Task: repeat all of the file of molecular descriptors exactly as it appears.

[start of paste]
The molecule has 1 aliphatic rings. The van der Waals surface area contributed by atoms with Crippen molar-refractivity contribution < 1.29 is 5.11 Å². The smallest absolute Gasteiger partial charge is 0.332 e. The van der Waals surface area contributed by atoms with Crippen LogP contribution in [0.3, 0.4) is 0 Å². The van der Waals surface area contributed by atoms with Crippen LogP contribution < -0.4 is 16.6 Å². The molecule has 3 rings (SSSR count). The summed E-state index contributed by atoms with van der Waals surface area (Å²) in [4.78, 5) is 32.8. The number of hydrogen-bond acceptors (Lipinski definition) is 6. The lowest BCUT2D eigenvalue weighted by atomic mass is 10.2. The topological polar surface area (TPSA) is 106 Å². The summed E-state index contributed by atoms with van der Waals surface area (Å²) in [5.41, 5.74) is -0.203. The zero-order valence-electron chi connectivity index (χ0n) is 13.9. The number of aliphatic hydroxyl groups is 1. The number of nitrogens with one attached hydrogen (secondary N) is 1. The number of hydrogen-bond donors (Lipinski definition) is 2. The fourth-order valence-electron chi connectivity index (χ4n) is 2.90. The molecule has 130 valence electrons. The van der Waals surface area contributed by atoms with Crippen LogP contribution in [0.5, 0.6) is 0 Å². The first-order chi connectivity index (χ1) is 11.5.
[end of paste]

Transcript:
The molecule has 1 aliphatic rings. The van der Waals surface area contributed by atoms with Crippen molar-refractivity contribution < 1.29 is 5.11 Å². The smallest absolute Gasteiger partial charge is 0.332 e. The van der Waals surface area contributed by atoms with Crippen LogP contribution in [0.3, 0.4) is 0 Å². The van der Waals surface area contributed by atoms with Crippen LogP contribution < -0.4 is 16.6 Å². The molecule has 3 rings (SSSR count). The summed E-state index contributed by atoms with van der Waals surface area (Å²) in [4.78, 5) is 32.8. The number of hydrogen-bond acceptors (Lipinski definition) is 6. The lowest BCUT2D eigenvalue weighted by atomic mass is 10.2. The topological polar surface area (TPSA) is 106 Å². The summed E-state index contributed by atoms with van der Waals surface area (Å²) in [5.41, 5.74) is -0.203. The zero-order valence-electron chi connectivity index (χ0n) is 13.9. The number of aliphatic hydroxyl groups is 1. The number of nitrogens with one attached hydrogen (secondary N) is 1. The number of hydrogen-bond donors (Lipinski definition) is 2. The fourth-order valence-electron chi connectivity index (χ4n) is 2.90. The molecule has 130 valence electrons. The van der Waals surface area contributed by atoms with Crippen LogP contribution in [0.5, 0.6) is 0 Å². The first-order chi connectivity index (χ1) is 11.5.